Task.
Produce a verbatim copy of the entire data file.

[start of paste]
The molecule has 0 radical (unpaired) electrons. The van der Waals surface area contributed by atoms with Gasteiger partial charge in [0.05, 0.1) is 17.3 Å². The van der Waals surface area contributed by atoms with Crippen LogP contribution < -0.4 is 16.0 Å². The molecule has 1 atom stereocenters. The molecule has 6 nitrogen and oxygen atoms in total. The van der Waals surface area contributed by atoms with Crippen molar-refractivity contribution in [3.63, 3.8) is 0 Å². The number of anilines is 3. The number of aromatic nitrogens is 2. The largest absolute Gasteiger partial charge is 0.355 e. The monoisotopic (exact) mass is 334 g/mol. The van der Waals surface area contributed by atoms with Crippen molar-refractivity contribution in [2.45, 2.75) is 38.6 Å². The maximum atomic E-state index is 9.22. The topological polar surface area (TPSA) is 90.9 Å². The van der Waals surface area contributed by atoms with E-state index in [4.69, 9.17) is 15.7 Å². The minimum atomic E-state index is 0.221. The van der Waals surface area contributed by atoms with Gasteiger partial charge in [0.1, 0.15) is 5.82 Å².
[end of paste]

The molecule has 0 radical (unpaired) electrons. The van der Waals surface area contributed by atoms with Gasteiger partial charge in [0.05, 0.1) is 17.3 Å². The van der Waals surface area contributed by atoms with Crippen LogP contribution < -0.4 is 16.0 Å². The molecule has 1 atom stereocenters. The molecule has 6 nitrogen and oxygen atoms in total. The van der Waals surface area contributed by atoms with Crippen molar-refractivity contribution in [3.63, 3.8) is 0 Å². The number of anilines is 3. The number of aromatic nitrogens is 2. The largest absolute Gasteiger partial charge is 0.355 e. The monoisotopic (exact) mass is 334 g/mol. The van der Waals surface area contributed by atoms with Crippen molar-refractivity contribution in [2.45, 2.75) is 38.6 Å². The maximum atomic E-state index is 9.22. The topological polar surface area (TPSA) is 90.9 Å². The van der Waals surface area contributed by atoms with E-state index in [4.69, 9.17) is 15.7 Å². The minimum atomic E-state index is 0.221. The van der Waals surface area contributed by atoms with Gasteiger partial charge in [0.1, 0.15) is 5.82 Å².